As the man who he pulled the plug on the group, a great grunge group, are you going to fork over high priced ticket money knowing that Zwan was just making headway when Corrigan pulled the plug on them? It's become really hard to trust Corrigan as a listener.

That's his own fault. "Disarm" is a great song, as Keith notes. It's also one of about six songs that are beautifully written. The other members of Smashing Pumpkins deserve strong credit for selling the sound.

But Billy thought he could do it all alone and reality and sales have disproven that myth.

Do I really feel Corrigan was attempting to compete with Cobain? That's what Keith is concerned about. Yes, I do. Again, go to the contemporary interviews while Cobain was still alive and witness the vennum. If Corrigan weren't so hell bent on proving he was better than Cobain (which he never managed to prove) he might not have trashed his own gifts so. But having heard the new lineup and the new songs, he has trashed his gifts.

Thanks for writing, Keith.

Monday, June 27, 2005

The Common Ills & The Third Estate Sunday Review will have the legacy

So the Beyonce lovin' "lib" is at it again as Rebecca tells me in a phone call. What can you expect from someone who's mistaken an ass for vocal talent? Maybe he sings out of his ass too?

Kids, it's the difference between the Mamas and the Papas and the Monkees. Butt singer is the Monkees. Third Estate Sunday Review and The Common Ills are the Mamas and the Papas. In the end, they'll own the legacy. Butt Munch will continue to steal and pretend he can play an instrument or sing or act. Butt Munch will never make it into the Rock & Roll Hall of Fame because he just swipes from others. He'll Milli Vanilli his way to attention possibly, but even then he'll be a joke. Here's the Third Estate Sunday Review doing what they do which isn't sneaking looks at the test on the desk next to them. I worked on this editorial too as did Rebecca of Sex and Politics and Screeds and Attitude, Betty of Thomas Friedman is a Great Man, and C.I. of The Common Ills.

Editorial: Mainstream Press Do Your Homework on the pre-invasion bombings

It's so depressing at The New York Timid. We were going to hand out grades re: coverage of the Downing Street Memo this week. Instead we had to schedule parent-teacher conferences. Mrs. Keller swears she can get little Billy Keller to "buckle down and apply himself." We wait to be persuaded.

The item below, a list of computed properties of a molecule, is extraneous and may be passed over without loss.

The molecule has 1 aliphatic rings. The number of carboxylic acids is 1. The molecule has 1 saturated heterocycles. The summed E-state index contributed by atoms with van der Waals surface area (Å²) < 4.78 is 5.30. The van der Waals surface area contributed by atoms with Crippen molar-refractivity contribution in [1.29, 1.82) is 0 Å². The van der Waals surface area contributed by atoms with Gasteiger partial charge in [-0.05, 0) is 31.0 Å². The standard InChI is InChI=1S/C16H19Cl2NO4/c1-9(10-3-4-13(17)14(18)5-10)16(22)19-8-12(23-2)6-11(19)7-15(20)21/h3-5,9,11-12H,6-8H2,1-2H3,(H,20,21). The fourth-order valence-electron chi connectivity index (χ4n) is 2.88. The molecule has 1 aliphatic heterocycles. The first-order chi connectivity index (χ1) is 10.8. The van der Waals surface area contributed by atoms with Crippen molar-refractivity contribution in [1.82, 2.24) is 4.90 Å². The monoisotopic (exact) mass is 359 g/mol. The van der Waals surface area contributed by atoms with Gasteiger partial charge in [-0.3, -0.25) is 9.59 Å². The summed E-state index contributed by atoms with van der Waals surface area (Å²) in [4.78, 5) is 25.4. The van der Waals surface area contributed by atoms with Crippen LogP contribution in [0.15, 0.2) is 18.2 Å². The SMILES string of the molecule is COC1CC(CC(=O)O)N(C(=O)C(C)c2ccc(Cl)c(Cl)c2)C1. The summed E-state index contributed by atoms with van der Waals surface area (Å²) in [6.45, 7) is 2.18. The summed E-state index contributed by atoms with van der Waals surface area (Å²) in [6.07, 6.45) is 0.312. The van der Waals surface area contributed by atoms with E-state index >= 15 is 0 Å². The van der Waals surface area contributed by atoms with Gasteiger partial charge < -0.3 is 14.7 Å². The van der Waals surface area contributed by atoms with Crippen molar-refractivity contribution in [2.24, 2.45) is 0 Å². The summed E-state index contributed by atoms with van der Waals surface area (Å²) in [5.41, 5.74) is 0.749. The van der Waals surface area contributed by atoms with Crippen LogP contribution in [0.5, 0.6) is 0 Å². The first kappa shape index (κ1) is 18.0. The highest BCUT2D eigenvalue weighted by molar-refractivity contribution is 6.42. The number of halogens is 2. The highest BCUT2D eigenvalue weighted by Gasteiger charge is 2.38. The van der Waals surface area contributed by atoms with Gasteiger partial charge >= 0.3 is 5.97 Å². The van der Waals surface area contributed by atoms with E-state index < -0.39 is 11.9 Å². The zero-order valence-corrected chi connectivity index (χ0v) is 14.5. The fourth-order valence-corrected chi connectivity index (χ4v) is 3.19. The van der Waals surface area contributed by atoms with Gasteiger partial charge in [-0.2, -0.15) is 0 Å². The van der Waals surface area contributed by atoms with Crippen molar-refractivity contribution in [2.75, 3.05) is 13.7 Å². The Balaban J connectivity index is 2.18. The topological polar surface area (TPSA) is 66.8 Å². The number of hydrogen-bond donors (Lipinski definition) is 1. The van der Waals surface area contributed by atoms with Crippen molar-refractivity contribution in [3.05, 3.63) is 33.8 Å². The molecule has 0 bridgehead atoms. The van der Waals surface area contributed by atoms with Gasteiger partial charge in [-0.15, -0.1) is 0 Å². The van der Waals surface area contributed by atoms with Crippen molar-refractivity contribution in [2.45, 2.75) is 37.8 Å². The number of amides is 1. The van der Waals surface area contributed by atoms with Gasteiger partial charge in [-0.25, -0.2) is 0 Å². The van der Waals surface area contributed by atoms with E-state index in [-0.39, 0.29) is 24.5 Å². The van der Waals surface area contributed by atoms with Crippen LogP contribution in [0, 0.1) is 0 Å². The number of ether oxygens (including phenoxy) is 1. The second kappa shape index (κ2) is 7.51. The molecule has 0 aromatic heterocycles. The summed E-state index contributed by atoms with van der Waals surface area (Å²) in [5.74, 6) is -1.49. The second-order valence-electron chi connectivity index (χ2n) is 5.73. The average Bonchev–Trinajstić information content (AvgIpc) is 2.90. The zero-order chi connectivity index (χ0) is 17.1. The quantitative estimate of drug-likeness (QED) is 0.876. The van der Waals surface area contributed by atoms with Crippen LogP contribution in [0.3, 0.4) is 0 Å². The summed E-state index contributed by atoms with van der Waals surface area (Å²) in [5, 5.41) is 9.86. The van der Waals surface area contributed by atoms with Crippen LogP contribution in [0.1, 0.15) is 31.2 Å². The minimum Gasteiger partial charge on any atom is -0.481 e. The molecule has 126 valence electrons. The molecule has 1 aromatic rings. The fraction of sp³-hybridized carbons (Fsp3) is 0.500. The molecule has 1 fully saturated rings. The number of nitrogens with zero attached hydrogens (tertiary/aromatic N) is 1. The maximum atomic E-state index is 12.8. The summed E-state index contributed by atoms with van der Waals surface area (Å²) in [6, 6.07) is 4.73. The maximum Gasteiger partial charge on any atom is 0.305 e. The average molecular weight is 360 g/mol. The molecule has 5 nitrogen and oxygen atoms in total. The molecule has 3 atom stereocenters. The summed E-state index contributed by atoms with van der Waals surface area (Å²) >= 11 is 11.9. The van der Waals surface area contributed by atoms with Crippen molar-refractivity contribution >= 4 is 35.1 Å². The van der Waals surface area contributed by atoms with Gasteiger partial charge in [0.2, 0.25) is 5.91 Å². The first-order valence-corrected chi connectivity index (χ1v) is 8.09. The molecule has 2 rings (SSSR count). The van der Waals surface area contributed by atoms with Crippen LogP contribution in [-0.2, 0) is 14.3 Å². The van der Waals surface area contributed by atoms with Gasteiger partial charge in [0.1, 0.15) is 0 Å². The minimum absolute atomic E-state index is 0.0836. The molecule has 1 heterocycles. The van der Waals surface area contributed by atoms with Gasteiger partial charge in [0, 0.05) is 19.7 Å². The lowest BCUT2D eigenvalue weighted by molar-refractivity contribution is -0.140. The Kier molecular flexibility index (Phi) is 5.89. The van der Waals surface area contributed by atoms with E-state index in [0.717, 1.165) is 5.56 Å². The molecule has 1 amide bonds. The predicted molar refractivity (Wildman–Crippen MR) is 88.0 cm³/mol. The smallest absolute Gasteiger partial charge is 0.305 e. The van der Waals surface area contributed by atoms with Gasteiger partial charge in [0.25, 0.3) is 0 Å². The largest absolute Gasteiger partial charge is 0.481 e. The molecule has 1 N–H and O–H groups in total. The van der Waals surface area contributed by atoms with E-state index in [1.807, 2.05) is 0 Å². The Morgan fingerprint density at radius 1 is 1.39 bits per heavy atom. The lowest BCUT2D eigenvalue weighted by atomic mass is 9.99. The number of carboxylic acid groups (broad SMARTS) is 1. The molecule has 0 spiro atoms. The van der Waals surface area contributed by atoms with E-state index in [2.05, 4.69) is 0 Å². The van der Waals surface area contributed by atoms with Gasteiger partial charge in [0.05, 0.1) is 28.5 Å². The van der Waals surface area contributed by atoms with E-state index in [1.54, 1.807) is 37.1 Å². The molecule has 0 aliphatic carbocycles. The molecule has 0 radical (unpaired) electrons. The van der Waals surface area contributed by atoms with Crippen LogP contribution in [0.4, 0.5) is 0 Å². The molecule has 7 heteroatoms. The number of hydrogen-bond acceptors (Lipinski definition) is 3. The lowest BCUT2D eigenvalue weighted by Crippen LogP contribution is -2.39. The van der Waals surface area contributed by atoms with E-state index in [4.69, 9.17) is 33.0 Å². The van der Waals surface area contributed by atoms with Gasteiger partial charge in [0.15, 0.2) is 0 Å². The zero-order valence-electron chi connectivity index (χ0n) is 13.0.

Via BuzzFlash, we do however find Tim Harper's "Is this Bush's 'smoking gun'? War opponents seek U.S. inquiry into U.K. memos Documents show" (Toronto Star):

Writing in the Los Angeles Times this week, Smith argued that the real news in the July 23 memo was that the United States was engaged in an illegal air war against Iraq in the summer of 2002.

Smith pointed to the part of the memo quoting Geoffrey Hoon, Britain's defence secretary at the time, saying the U.S. had already begun "spikes of activity" over Baghdad, long before Washington argued its case before the United Nations.
The United States had begun intensified aerial bombing of Baghdad in May 2002, continuing through August of that year, in a bid to trigger a retaliation that would justify a full-out invasion.
When that did not happen, the U.S. responded by ratcheting up the bombing in September 2002, continuing until the invasion formally began on March 19, 2003.
Based on the memos he obtained, Smith argued that Bush and Blair really began an air war six weeks before the U.S. Congress approved military action.

It's a good point, a strong one. And we say that not only because we've harped on it here as has C.I. over at
The Common Ills. Last Sunday, when we wrote our editorial "Editorial: 'Illegal' bombing raids? When will the domestic press note this?" we were thinking (wrongly) that it was now time for The New York Timid to seriously begin addressing the topic.

The bombings raise serious questions that go to the issue of was intelligence "fixed." To quote from that editorial:

As C.I.
wrote, you can't have it both ways. You can't claim "Saddam has WMDs! We're all at risk!" and increase the bombings. If you really believe the WMD lie (we all know it was a lie now, right?) you don't attempt to start a war before you're ready. You don't put your country at risk. If you really believe there's a risk, to invite an attack when you're unprepared, a WMD attack, may border on derelicition of duty for the one who wanted the whole nation (military and civilian) to call him "commander-in-chief." (Note to Diane Sawyer, unless you enlisted, he wasn't YOUR commander-in-chief, nor was he the Dixie Chicks' "commnader-in-chief.")

The bombings are not a side issue, that are part and package of the big picture. But the attention has focused elsewhere instead as people debated. Was intelligence fixed? The debate needs to factor in the increased bombings.

It's time the press dealt with that. All the parents (even little Judy Millers' parents) seemed nice, concerned and genuine and their promises that they would see it to that their children applied themselves. We really want to believe that's possible because this issue goes to the heart of our democracy. If we can't discuss this openly and honestly, one wonders why the First Amendment ever carried any weight to begin with?

It's past time to include the pre-invasion bombings into the dialogue. Mainstream press, do your homework or don't bother showing up for class.